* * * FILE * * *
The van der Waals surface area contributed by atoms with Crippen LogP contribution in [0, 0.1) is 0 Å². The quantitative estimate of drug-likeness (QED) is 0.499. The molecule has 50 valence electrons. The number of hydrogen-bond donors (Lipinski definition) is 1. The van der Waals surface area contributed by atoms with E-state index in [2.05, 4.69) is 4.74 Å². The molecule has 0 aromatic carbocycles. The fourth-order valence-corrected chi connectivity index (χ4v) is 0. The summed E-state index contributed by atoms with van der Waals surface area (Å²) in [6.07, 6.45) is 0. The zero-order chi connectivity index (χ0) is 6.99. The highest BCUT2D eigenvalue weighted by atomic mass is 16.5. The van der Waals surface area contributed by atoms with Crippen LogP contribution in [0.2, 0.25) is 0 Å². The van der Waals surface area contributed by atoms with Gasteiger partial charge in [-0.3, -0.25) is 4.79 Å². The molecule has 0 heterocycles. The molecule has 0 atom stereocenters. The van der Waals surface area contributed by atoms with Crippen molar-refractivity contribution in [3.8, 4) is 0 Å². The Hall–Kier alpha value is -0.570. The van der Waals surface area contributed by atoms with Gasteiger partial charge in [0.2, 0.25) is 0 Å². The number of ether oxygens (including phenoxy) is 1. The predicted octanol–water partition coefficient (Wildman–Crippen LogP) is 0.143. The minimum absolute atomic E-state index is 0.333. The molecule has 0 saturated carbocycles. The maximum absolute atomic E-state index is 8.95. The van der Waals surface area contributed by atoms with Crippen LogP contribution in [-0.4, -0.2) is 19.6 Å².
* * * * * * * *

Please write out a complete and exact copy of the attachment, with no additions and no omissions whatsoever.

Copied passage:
The van der Waals surface area contributed by atoms with Crippen LogP contribution in [0, 0.1) is 0 Å². The quantitative estimate of drug-likeness (QED) is 0.499. The molecule has 50 valence electrons. The number of hydrogen-bond donors (Lipinski definition) is 1. The van der Waals surface area contributed by atoms with E-state index in [2.05, 4.69) is 4.74 Å². The molecule has 0 aromatic carbocycles. The fourth-order valence-corrected chi connectivity index (χ4v) is 0. The summed E-state index contributed by atoms with van der Waals surface area (Å²) in [6.07, 6.45) is 0. The zero-order chi connectivity index (χ0) is 6.99. The highest BCUT2D eigenvalue weighted by atomic mass is 16.5. The van der Waals surface area contributed by atoms with Crippen LogP contribution in [0.2, 0.25) is 0 Å². The van der Waals surface area contributed by atoms with Gasteiger partial charge in [-0.3, -0.25) is 4.79 Å². The molecule has 0 heterocycles. The molecule has 0 atom stereocenters. The van der Waals surface area contributed by atoms with Crippen molar-refractivity contribution in [3.8, 4) is 0 Å². The Hall–Kier alpha value is -0.570. The van der Waals surface area contributed by atoms with Gasteiger partial charge in [0.2, 0.25) is 0 Å². The number of ether oxygens (including phenoxy) is 1. The predicted octanol–water partition coefficient (Wildman–Crippen LogP) is 0.143. The minimum absolute atomic E-state index is 0.333. The molecule has 0 saturated carbocycles. The maximum absolute atomic E-state index is 8.95. The van der Waals surface area contributed by atoms with Crippen LogP contribution in [-0.4, -0.2) is 19.6 Å².